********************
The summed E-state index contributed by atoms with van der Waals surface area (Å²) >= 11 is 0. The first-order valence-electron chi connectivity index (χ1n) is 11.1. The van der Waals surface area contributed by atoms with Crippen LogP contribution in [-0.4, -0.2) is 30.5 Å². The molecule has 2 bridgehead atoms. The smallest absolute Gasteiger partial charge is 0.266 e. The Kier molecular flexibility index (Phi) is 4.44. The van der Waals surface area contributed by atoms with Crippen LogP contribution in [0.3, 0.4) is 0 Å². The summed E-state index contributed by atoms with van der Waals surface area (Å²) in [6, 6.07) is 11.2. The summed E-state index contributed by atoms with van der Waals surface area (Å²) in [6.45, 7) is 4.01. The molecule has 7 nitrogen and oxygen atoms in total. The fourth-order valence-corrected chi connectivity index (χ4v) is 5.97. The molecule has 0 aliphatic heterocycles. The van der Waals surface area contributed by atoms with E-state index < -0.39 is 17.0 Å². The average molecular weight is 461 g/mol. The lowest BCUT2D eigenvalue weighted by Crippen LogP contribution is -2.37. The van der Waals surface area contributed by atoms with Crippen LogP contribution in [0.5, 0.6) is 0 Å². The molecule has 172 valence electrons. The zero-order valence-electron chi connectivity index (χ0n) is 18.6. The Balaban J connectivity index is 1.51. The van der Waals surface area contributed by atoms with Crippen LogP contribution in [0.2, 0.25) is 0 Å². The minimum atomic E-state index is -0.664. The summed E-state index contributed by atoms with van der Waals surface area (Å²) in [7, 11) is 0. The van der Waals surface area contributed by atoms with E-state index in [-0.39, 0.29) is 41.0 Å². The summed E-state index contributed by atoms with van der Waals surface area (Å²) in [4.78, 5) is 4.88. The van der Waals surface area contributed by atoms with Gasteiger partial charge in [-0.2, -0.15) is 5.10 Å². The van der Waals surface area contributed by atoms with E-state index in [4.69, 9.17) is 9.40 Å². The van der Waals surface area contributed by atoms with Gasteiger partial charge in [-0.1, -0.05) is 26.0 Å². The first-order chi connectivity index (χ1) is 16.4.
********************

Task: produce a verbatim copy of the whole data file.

The summed E-state index contributed by atoms with van der Waals surface area (Å²) >= 11 is 0. The first-order valence-electron chi connectivity index (χ1n) is 11.1. The van der Waals surface area contributed by atoms with Crippen LogP contribution in [-0.4, -0.2) is 30.5 Å². The molecule has 2 bridgehead atoms. The smallest absolute Gasteiger partial charge is 0.266 e. The Kier molecular flexibility index (Phi) is 4.44. The van der Waals surface area contributed by atoms with Crippen LogP contribution in [0.3, 0.4) is 0 Å². The summed E-state index contributed by atoms with van der Waals surface area (Å²) in [6, 6.07) is 11.2. The summed E-state index contributed by atoms with van der Waals surface area (Å²) in [6.45, 7) is 4.01. The molecule has 7 nitrogen and oxygen atoms in total. The fourth-order valence-corrected chi connectivity index (χ4v) is 5.97. The molecule has 0 aliphatic heterocycles. The van der Waals surface area contributed by atoms with E-state index < -0.39 is 17.0 Å². The average molecular weight is 461 g/mol. The lowest BCUT2D eigenvalue weighted by Crippen LogP contribution is -2.37. The van der Waals surface area contributed by atoms with Crippen LogP contribution in [0.5, 0.6) is 0 Å². The molecule has 172 valence electrons. The zero-order valence-electron chi connectivity index (χ0n) is 18.6. The Balaban J connectivity index is 1.51. The van der Waals surface area contributed by atoms with Crippen LogP contribution in [0.2, 0.25) is 0 Å². The minimum atomic E-state index is -0.664. The summed E-state index contributed by atoms with van der Waals surface area (Å²) in [7, 11) is 0. The van der Waals surface area contributed by atoms with E-state index in [-0.39, 0.29) is 41.0 Å². The summed E-state index contributed by atoms with van der Waals surface area (Å²) in [4.78, 5) is 4.88. The van der Waals surface area contributed by atoms with Gasteiger partial charge in [-0.2, -0.15) is 5.10 Å². The van der Waals surface area contributed by atoms with E-state index in [4.69, 9.17) is 9.40 Å². The van der Waals surface area contributed by atoms with Gasteiger partial charge in [-0.1, -0.05) is 26.0 Å². The first-order chi connectivity index (χ1) is 16.4.